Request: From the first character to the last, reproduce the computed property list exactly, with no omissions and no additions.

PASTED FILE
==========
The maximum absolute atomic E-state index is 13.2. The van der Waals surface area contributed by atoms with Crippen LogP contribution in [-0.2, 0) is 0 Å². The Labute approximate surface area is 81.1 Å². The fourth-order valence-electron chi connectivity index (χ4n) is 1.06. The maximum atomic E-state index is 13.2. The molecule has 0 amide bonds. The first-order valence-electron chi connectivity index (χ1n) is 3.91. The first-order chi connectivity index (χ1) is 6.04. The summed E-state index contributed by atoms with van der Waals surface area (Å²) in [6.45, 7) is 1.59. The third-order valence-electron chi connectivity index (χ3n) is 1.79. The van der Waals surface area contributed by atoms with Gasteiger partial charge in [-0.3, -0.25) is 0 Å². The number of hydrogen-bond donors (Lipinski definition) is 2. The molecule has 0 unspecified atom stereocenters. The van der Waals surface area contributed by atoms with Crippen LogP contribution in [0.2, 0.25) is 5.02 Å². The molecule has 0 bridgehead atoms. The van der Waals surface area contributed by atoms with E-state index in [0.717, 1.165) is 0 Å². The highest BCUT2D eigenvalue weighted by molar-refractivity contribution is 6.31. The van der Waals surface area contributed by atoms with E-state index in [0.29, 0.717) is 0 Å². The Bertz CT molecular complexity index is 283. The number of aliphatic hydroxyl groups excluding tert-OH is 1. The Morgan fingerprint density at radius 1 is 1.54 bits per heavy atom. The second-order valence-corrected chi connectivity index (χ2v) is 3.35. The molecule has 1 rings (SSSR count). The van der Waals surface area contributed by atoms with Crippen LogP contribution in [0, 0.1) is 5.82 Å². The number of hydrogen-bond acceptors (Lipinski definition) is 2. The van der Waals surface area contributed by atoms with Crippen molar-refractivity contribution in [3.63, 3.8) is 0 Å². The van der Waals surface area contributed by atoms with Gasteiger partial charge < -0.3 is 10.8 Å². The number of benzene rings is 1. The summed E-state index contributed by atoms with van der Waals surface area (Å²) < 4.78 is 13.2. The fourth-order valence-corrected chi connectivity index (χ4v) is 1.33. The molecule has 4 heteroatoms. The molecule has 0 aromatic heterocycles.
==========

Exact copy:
The maximum absolute atomic E-state index is 13.2. The van der Waals surface area contributed by atoms with Crippen LogP contribution in [-0.2, 0) is 0 Å². The Labute approximate surface area is 81.1 Å². The fourth-order valence-electron chi connectivity index (χ4n) is 1.06. The maximum atomic E-state index is 13.2. The molecule has 0 amide bonds. The first-order valence-electron chi connectivity index (χ1n) is 3.91. The first-order chi connectivity index (χ1) is 6.04. The summed E-state index contributed by atoms with van der Waals surface area (Å²) in [6.45, 7) is 1.59. The third-order valence-electron chi connectivity index (χ3n) is 1.79. The van der Waals surface area contributed by atoms with Gasteiger partial charge in [-0.3, -0.25) is 0 Å². The number of hydrogen-bond donors (Lipinski definition) is 2. The molecule has 0 unspecified atom stereocenters. The van der Waals surface area contributed by atoms with Crippen LogP contribution in [0.2, 0.25) is 5.02 Å². The molecule has 0 bridgehead atoms. The van der Waals surface area contributed by atoms with E-state index in [0.717, 1.165) is 0 Å². The highest BCUT2D eigenvalue weighted by molar-refractivity contribution is 6.31. The van der Waals surface area contributed by atoms with E-state index in [0.29, 0.717) is 0 Å². The Bertz CT molecular complexity index is 283. The number of aliphatic hydroxyl groups excluding tert-OH is 1. The Morgan fingerprint density at radius 1 is 1.54 bits per heavy atom. The second-order valence-corrected chi connectivity index (χ2v) is 3.35. The molecule has 1 rings (SSSR count). The van der Waals surface area contributed by atoms with Crippen LogP contribution in [0, 0.1) is 5.82 Å². The number of hydrogen-bond acceptors (Lipinski definition) is 2. The van der Waals surface area contributed by atoms with Crippen molar-refractivity contribution in [3.63, 3.8) is 0 Å². The van der Waals surface area contributed by atoms with Gasteiger partial charge < -0.3 is 10.8 Å². The number of benzene rings is 1. The summed E-state index contributed by atoms with van der Waals surface area (Å²) < 4.78 is 13.2. The fourth-order valence-corrected chi connectivity index (χ4v) is 1.33. The molecule has 4 heteroatoms. The molecule has 0 aromatic heterocycles.